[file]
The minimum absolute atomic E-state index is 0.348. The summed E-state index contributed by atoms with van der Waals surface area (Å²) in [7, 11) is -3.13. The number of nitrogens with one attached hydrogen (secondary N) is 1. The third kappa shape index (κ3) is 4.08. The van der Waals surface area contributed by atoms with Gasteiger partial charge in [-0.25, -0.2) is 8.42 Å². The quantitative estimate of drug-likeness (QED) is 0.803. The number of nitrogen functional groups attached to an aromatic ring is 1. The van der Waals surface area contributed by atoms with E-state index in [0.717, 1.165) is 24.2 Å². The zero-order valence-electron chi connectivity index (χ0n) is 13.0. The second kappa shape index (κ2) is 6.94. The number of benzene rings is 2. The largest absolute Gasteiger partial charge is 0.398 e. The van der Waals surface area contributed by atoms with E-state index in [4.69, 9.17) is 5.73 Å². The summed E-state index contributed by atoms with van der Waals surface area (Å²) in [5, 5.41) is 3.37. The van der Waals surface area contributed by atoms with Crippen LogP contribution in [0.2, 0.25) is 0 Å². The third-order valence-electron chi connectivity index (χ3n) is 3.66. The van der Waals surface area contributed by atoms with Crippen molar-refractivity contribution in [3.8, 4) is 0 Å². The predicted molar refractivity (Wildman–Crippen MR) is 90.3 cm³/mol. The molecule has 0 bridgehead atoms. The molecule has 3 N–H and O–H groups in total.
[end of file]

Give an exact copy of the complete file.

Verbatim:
The minimum absolute atomic E-state index is 0.348. The summed E-state index contributed by atoms with van der Waals surface area (Å²) in [7, 11) is -3.13. The number of nitrogens with one attached hydrogen (secondary N) is 1. The third kappa shape index (κ3) is 4.08. The van der Waals surface area contributed by atoms with Gasteiger partial charge in [-0.25, -0.2) is 8.42 Å². The quantitative estimate of drug-likeness (QED) is 0.803. The number of nitrogen functional groups attached to an aromatic ring is 1. The van der Waals surface area contributed by atoms with E-state index in [0.717, 1.165) is 24.2 Å². The zero-order valence-electron chi connectivity index (χ0n) is 13.0. The second kappa shape index (κ2) is 6.94. The number of benzene rings is 2. The largest absolute Gasteiger partial charge is 0.398 e. The van der Waals surface area contributed by atoms with E-state index in [4.69, 9.17) is 5.73 Å². The summed E-state index contributed by atoms with van der Waals surface area (Å²) in [5, 5.41) is 3.37. The van der Waals surface area contributed by atoms with Crippen LogP contribution in [0.2, 0.25) is 0 Å². The third-order valence-electron chi connectivity index (χ3n) is 3.66. The van der Waals surface area contributed by atoms with Crippen molar-refractivity contribution in [3.8, 4) is 0 Å². The predicted molar refractivity (Wildman–Crippen MR) is 90.3 cm³/mol. The molecule has 0 bridgehead atoms. The molecule has 3 N–H and O–H groups in total.